Opinion Column (photos by Ali Moayedian)
TEHRAN, Sept. 10 (Mehr News Agency) -- Officials and other citizens are all in agreement that Iran's system of delivering goods to consumers is flawed in many ways.
Middlemen are taking advantage of the system. For example, farmers sell watermelons for about 700 rials (about 7 U.S. cents) per kilo but by the time it gets to the consumer, it ends up at least four times more expensive.
This system has made the Iranian market a paradise for middlemen, who gain the maximum profit from the least effort and pay the lowest rate of taxes and sometimes even use loopholes to avoid taxation altogether.
Producers and farmers say, "We do all the work but the middlemen make most of the profits."
Although the drought affecting large areas of the country and the global trend of skyrocketing food prices have been cited as causes for the dramatic rise in the price of food in Iran, the fact that goods pass through the hands of many middlemen before reaching the consumer is a more plausible explanation.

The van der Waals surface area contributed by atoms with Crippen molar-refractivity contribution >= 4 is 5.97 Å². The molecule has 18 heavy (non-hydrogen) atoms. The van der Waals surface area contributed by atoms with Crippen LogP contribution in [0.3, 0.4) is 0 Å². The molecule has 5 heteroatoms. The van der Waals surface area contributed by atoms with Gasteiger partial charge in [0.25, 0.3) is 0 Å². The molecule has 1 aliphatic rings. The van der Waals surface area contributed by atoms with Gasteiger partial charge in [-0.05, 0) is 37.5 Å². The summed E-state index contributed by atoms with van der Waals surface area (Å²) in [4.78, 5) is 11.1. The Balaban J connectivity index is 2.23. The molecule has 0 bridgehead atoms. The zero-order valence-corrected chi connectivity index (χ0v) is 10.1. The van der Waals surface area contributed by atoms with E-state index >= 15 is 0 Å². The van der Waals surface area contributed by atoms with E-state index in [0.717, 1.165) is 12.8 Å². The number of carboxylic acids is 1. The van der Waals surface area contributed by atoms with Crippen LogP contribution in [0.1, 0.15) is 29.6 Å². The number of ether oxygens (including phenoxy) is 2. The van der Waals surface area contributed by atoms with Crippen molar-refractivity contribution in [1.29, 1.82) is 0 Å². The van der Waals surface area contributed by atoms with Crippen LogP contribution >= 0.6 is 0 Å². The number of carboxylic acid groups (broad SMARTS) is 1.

This trend has discouraged entrepreneurs from investing in job-creating activities, to the detriment of the common man.
In response to the situation, the Commerce Ministry and the municipalities have built shopping centers, but they charge such high rents for shops that the commodities are still quite expensive.
To decrease the economic burden on consumers, especially lower-income households, and to end the shenanigans of the middlemen, who are reaping mega-profits, the Commerce Ministry must take immediate action to rectify this flawed system.
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